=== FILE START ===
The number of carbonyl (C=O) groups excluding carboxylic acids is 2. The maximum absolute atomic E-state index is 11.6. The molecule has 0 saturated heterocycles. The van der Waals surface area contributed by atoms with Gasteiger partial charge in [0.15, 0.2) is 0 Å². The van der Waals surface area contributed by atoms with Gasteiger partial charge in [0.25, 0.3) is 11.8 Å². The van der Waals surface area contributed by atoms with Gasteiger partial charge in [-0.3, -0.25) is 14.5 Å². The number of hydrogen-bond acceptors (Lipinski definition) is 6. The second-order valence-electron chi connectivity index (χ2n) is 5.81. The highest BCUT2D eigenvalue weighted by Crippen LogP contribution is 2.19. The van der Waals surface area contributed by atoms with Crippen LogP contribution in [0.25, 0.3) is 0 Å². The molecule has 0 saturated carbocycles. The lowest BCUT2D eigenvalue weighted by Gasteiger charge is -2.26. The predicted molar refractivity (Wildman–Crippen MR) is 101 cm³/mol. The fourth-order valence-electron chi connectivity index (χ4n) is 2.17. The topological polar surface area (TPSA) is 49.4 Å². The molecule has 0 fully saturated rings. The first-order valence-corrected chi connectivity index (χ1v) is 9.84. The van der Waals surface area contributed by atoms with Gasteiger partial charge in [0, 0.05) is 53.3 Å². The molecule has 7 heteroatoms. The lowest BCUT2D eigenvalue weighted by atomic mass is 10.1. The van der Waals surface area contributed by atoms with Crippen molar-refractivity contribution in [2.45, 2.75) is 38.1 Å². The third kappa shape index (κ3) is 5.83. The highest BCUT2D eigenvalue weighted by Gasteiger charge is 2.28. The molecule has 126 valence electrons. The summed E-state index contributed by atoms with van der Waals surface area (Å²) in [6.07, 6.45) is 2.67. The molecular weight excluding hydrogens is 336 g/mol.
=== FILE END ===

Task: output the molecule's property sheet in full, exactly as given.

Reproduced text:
The number of carbonyl (C=O) groups excluding carboxylic acids is 2. The maximum absolute atomic E-state index is 11.6. The molecule has 0 saturated heterocycles. The van der Waals surface area contributed by atoms with Gasteiger partial charge in [0.15, 0.2) is 0 Å². The van der Waals surface area contributed by atoms with Gasteiger partial charge in [0.25, 0.3) is 11.8 Å². The van der Waals surface area contributed by atoms with Gasteiger partial charge in [-0.3, -0.25) is 14.5 Å². The number of hydrogen-bond acceptors (Lipinski definition) is 6. The second-order valence-electron chi connectivity index (χ2n) is 5.81. The highest BCUT2D eigenvalue weighted by Crippen LogP contribution is 2.19. The van der Waals surface area contributed by atoms with Crippen LogP contribution in [0.25, 0.3) is 0 Å². The molecule has 0 saturated carbocycles. The lowest BCUT2D eigenvalue weighted by Gasteiger charge is -2.26. The predicted molar refractivity (Wildman–Crippen MR) is 101 cm³/mol. The fourth-order valence-electron chi connectivity index (χ4n) is 2.17. The topological polar surface area (TPSA) is 49.4 Å². The molecule has 0 fully saturated rings. The first-order valence-corrected chi connectivity index (χ1v) is 9.84. The van der Waals surface area contributed by atoms with Gasteiger partial charge in [0, 0.05) is 53.3 Å². The molecule has 7 heteroatoms. The lowest BCUT2D eigenvalue weighted by atomic mass is 10.1. The van der Waals surface area contributed by atoms with Crippen molar-refractivity contribution in [2.45, 2.75) is 38.1 Å². The third kappa shape index (κ3) is 5.83. The highest BCUT2D eigenvalue weighted by Gasteiger charge is 2.28. The molecule has 126 valence electrons. The summed E-state index contributed by atoms with van der Waals surface area (Å²) in [6.07, 6.45) is 2.67. The molecular weight excluding hydrogens is 336 g/mol.